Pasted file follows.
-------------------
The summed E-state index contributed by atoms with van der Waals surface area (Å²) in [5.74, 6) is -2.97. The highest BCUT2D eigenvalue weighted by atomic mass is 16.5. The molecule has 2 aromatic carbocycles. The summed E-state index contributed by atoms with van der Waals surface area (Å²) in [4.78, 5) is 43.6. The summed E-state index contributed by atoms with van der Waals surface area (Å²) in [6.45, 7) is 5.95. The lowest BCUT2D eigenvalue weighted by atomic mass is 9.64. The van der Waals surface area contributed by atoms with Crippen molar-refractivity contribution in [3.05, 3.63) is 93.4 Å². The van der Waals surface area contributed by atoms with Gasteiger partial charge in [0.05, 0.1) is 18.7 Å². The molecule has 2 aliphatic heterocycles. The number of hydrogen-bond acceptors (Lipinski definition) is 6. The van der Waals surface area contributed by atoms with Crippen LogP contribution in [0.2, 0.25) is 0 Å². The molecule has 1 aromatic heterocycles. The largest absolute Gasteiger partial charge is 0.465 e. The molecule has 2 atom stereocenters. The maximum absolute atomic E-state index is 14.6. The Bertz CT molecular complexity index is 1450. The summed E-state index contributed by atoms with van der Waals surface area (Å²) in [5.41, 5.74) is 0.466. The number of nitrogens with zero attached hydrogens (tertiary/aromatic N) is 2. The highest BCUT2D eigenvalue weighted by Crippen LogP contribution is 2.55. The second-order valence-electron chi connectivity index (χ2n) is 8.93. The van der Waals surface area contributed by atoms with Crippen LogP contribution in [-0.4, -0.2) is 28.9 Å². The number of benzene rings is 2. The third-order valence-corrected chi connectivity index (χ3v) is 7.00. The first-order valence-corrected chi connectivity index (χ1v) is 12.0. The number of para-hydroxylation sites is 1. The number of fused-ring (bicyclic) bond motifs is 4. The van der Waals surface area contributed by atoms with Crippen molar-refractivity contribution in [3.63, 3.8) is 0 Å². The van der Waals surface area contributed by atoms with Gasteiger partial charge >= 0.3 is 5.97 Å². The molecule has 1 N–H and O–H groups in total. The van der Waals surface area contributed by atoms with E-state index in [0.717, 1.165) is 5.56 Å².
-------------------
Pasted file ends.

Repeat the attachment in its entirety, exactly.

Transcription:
The summed E-state index contributed by atoms with van der Waals surface area (Å²) in [5.74, 6) is -2.97. The highest BCUT2D eigenvalue weighted by atomic mass is 16.5. The molecule has 2 aromatic carbocycles. The summed E-state index contributed by atoms with van der Waals surface area (Å²) in [4.78, 5) is 43.6. The summed E-state index contributed by atoms with van der Waals surface area (Å²) in [6.45, 7) is 5.95. The lowest BCUT2D eigenvalue weighted by atomic mass is 9.64. The van der Waals surface area contributed by atoms with Crippen molar-refractivity contribution in [3.05, 3.63) is 93.4 Å². The van der Waals surface area contributed by atoms with Gasteiger partial charge in [0.05, 0.1) is 18.7 Å². The molecule has 2 aliphatic heterocycles. The number of hydrogen-bond acceptors (Lipinski definition) is 6. The van der Waals surface area contributed by atoms with Crippen LogP contribution in [0.2, 0.25) is 0 Å². The molecule has 1 aromatic heterocycles. The largest absolute Gasteiger partial charge is 0.465 e. The molecule has 2 atom stereocenters. The maximum absolute atomic E-state index is 14.6. The Bertz CT molecular complexity index is 1450. The summed E-state index contributed by atoms with van der Waals surface area (Å²) in [5.41, 5.74) is 0.466. The number of nitrogens with zero attached hydrogens (tertiary/aromatic N) is 2. The highest BCUT2D eigenvalue weighted by Crippen LogP contribution is 2.55. The second-order valence-electron chi connectivity index (χ2n) is 8.93. The van der Waals surface area contributed by atoms with Crippen LogP contribution in [-0.4, -0.2) is 28.9 Å². The number of benzene rings is 2. The third-order valence-corrected chi connectivity index (χ3v) is 7.00. The first-order valence-corrected chi connectivity index (χ1v) is 12.0. The number of para-hydroxylation sites is 1. The number of fused-ring (bicyclic) bond motifs is 4. The van der Waals surface area contributed by atoms with Crippen molar-refractivity contribution in [3.63, 3.8) is 0 Å². The van der Waals surface area contributed by atoms with Gasteiger partial charge >= 0.3 is 5.97 Å². The molecule has 1 N–H and O–H groups in total. The van der Waals surface area contributed by atoms with E-state index in [0.717, 1.165) is 5.56 Å².